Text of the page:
The Price of Climate Change
By STEPHEN J. DUBNER and STEVEN D. LEVITT
The famous old quip about the weather — everyone talks about it but nobody does anything about it — is not as true as it once was. Alarmed by the threat of global warming, lots of people are actively trying to change human behaviors in order to change the weather.
Even economists are getting into the weather business. Olivier Deschênes of the University of California at Santa Barbara and Michael Greenstone of the Massachusetts Institute of Technology have written a pair of papers that assess some effects of climate change. In the first, they use long-run climatological models — year-by-year temperature and precipitation predictions from 2070 to 2099 — to examine the future of agriculture in the United States. Their findings? The expected rises in temperature and precipitation would actually increase annual agricultural production, and therefore agricultural profits, by about 4 percent, or $1.3 billion. This hardly fulfills the doomsday fears conjured by most conversations about global warming.
For other economists, meanwhile, the weather itself has proved useful in measuring wholly unrelated human behaviors. From an economist’s perspective, the great thing about the weather is that there is nothing humans can do to affect it (at least until recently).
Contrast this with social changes that people enact: a new set of laws, for instance. Very often, new laws come about when there is a perception that a big social problem — think violent crime or corporate fraud — is growing worse. After a while, and after the laws have been enacted, the problem diminishes. So did the new laws fix the problem, or would it have improved on its own? Politicians will surely claim that it was their laws that fixed the problem, but it’s hard to know for sure.
The weather, however, is different; the beauty of weather is that it does its own thing, and whether the weather is good or bad, you can be pretty sure that it didn’t come about in response to some human desire to fix a problem. Weather is a pure shock to the system, which means that it is a valuable tool to help economists make sense of the world.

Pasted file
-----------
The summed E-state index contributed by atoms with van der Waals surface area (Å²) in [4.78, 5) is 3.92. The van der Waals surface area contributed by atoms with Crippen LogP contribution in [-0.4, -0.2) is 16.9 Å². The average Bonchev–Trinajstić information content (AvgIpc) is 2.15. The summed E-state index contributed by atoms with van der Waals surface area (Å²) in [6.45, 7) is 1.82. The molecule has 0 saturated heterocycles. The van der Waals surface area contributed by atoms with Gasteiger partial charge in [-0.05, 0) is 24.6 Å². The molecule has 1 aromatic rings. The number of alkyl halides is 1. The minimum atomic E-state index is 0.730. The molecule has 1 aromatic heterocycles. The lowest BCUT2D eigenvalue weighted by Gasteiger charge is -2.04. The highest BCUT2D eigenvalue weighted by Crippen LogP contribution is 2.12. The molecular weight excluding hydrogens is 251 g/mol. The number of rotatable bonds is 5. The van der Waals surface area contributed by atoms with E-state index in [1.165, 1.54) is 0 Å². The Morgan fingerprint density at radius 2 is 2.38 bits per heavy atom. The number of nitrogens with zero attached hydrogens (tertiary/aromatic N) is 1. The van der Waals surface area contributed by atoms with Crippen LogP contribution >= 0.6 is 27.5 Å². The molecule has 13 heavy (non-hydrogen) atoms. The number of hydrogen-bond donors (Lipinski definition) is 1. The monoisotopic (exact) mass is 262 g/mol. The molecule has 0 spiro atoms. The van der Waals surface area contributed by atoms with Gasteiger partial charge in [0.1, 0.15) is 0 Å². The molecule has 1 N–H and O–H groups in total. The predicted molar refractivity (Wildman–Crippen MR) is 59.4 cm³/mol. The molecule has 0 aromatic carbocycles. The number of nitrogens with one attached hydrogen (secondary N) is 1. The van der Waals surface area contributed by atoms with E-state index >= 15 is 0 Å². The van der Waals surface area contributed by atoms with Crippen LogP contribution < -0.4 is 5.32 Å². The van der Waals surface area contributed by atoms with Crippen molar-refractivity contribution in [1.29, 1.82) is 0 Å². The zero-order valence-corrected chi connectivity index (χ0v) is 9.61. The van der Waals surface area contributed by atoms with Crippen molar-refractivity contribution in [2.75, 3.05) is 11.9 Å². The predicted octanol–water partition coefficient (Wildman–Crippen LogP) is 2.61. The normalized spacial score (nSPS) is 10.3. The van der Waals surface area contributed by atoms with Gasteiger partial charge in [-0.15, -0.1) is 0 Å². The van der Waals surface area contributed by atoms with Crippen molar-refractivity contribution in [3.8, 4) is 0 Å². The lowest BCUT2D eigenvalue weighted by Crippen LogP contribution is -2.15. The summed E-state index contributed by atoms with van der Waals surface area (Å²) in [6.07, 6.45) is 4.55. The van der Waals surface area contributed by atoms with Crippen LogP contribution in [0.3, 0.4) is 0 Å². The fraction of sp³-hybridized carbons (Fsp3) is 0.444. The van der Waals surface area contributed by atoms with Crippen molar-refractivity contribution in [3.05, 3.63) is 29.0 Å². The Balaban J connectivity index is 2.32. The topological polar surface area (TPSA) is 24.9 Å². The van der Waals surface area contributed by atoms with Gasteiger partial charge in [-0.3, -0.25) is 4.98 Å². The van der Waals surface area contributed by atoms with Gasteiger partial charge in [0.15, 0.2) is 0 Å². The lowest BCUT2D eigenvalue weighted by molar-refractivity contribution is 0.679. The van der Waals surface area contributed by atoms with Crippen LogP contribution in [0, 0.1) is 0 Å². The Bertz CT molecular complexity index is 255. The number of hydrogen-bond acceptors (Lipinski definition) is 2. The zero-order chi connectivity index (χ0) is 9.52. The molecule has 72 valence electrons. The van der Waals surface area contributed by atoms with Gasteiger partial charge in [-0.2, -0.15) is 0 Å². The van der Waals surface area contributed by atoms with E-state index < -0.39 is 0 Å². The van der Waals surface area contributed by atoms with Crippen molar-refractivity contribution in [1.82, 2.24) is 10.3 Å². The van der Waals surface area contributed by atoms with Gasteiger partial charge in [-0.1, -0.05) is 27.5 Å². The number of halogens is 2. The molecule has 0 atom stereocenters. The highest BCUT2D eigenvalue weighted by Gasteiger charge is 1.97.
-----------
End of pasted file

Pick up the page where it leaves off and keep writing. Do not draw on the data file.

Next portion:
Consider 19th-century Bavaria. The problem there was rain — too much of it. As Halvor Mehlum, Edward Miguel and Ragnar Torvik explained in a recent paper, excessive rain damaged the rye crop by interfering with the planting and the harvest. Using a historical rainfall database from the United Nations, they found that the price of rye was significantly higher in rainy years, and since rye was a major staple of the Bavarian diet, food prices across the board were considerably higher in those years, too. This was a big problem, since a poor family at the time would have been likely to spend as much as 80 percent of its money on food. The economists went looking for other effects of this weather shock. It turns out that Bavaria kept remarkably comprehensive crime statistics — the most meticulous in all of Germany — and when laid out one atop the other, there was a startlingly robust correlation between the amount of rain, the price of rye and the rate of property crime: they rose and fell together in lockstep. Rain raised food prices, and those prices, in turn, led hungry families to steal in order to feed themselves.
But violent crime fell during the rainy years, at the same time property crimes were on the rise. Why should that be? Because, the economists contend, rye was also used to make beer. “Ten percent of Bavarian household income went to beer purchases alone,” they write. So as a price spike in rye led to a price spike in beer, there was less beer consumed — which in turn led to fewer assaults and murders.